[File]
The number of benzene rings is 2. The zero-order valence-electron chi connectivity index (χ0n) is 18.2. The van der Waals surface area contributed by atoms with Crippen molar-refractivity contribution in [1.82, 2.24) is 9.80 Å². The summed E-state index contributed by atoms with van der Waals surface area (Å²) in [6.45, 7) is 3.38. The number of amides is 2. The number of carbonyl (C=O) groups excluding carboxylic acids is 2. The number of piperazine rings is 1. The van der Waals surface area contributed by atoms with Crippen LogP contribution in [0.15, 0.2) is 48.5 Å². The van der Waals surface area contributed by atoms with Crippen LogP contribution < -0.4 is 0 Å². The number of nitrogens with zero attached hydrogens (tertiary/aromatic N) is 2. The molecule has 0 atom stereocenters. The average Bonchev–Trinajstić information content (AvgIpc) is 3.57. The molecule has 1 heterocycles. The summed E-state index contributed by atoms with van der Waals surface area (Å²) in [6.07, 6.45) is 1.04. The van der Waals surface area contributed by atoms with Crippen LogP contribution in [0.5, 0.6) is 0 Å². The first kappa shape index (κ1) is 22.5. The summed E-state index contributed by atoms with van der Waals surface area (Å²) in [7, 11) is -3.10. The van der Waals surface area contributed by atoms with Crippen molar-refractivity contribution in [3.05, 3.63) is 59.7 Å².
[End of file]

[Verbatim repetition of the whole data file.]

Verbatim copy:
The number of benzene rings is 2. The zero-order valence-electron chi connectivity index (χ0n) is 18.2. The van der Waals surface area contributed by atoms with Crippen molar-refractivity contribution in [1.82, 2.24) is 9.80 Å². The summed E-state index contributed by atoms with van der Waals surface area (Å²) in [6.45, 7) is 3.38. The number of amides is 2. The number of carbonyl (C=O) groups excluding carboxylic acids is 2. The number of piperazine rings is 1. The van der Waals surface area contributed by atoms with Crippen LogP contribution in [0.15, 0.2) is 48.5 Å². The van der Waals surface area contributed by atoms with Crippen LogP contribution < -0.4 is 0 Å². The number of nitrogens with zero attached hydrogens (tertiary/aromatic N) is 2. The molecule has 0 atom stereocenters. The average Bonchev–Trinajstić information content (AvgIpc) is 3.57. The molecule has 1 heterocycles. The summed E-state index contributed by atoms with van der Waals surface area (Å²) in [6.07, 6.45) is 1.04. The van der Waals surface area contributed by atoms with Crippen LogP contribution in [0.5, 0.6) is 0 Å². The first kappa shape index (κ1) is 22.5. The summed E-state index contributed by atoms with van der Waals surface area (Å²) in [7, 11) is -3.10. The van der Waals surface area contributed by atoms with Crippen molar-refractivity contribution in [3.05, 3.63) is 59.7 Å².